White-Collar Criminal: The Offender in Business and the Professions

By Gilbert Geis | Go to book overview
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7
THE HEAVY ELECTRICAL EQUIPMENT
ANTITRUST CASES OF 1961

Gilbert Geis

An inadvertent bit of humor by a defense attorney provided one of the major criminological motifs for "the most serious violations of the antitrust laws since the time of their passage at the turn of the century." 1 The defendants, including several vice presidents of the General Electric Corporation and the Westinghouse Electric Corporation--the two largest companies in the heavy electrical equipment industry--stood somberly in a federal courtroom in Philadelphia on February 6, 1961. They were aptly described by a newspaper reporter as "middle-class men in Ivy League suits--typical businessmen in appearance, men who would never be taken for lawbreakers." Several were deacons or vestrymen of their churches. One was president of his local chamber of commerce; another, a hospital board member; another, chief fund raiser for the Community Chest; another, a bank director; another, director of the taxpayer's association; another, organizer of the local Little League.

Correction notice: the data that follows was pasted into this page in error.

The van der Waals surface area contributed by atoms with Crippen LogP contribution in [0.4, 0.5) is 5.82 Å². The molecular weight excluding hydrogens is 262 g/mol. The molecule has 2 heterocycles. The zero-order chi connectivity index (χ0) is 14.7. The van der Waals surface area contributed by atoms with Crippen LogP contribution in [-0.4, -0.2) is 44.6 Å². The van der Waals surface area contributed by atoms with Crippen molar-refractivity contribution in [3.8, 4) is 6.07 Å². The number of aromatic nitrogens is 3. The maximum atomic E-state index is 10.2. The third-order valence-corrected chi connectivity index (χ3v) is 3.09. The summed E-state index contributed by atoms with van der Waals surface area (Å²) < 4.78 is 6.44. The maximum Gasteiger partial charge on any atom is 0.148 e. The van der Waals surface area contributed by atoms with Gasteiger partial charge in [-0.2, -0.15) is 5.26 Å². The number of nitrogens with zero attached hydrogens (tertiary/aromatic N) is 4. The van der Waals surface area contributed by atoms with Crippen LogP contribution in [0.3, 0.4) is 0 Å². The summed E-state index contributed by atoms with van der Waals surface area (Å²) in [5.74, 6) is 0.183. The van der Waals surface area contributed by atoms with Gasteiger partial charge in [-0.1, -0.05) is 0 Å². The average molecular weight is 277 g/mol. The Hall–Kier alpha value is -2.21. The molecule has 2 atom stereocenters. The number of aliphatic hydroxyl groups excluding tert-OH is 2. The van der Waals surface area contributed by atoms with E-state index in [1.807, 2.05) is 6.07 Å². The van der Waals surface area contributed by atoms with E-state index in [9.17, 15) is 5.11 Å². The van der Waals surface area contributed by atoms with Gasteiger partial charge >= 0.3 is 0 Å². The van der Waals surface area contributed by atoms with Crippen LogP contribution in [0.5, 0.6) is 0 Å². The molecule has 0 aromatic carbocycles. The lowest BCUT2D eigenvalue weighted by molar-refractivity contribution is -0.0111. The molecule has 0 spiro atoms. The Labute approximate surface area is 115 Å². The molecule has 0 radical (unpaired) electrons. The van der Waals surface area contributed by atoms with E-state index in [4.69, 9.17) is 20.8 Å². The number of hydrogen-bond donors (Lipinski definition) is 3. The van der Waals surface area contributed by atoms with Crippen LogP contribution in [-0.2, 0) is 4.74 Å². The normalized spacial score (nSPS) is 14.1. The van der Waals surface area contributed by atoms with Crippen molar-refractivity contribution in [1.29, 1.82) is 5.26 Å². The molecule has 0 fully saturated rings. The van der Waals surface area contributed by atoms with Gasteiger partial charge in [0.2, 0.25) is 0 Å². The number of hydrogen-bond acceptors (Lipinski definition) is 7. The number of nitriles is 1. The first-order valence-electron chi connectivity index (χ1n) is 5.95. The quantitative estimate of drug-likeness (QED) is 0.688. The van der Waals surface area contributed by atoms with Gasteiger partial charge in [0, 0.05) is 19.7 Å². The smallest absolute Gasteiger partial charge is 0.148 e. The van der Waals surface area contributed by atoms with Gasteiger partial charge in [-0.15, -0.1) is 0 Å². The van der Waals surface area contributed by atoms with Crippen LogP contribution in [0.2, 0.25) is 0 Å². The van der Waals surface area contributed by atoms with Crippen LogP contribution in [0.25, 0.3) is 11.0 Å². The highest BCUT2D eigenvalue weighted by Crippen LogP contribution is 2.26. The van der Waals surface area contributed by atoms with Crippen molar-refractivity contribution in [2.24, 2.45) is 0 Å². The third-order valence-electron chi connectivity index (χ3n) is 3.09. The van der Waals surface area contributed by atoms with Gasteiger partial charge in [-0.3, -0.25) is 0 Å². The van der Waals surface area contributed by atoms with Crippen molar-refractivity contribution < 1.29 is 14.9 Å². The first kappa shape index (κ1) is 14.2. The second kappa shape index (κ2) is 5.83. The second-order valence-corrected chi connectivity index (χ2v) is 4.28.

The attorney for a General Electric executive attacked the government's demand for a jail sentence for his client, calling it "cold-blooded."

____________________
Reprinted from Marshall B. Clinard and Richard Quinney (eds.), Criminal Behavior Systems ( New York: Holt, Rinehart and Winston, 1967), pp. 139-150. Copyright © 1967 by Holt, Rinehart and Winston, Inc.

-103-

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White-Collar Criminal: The Offender in Business and the Professions
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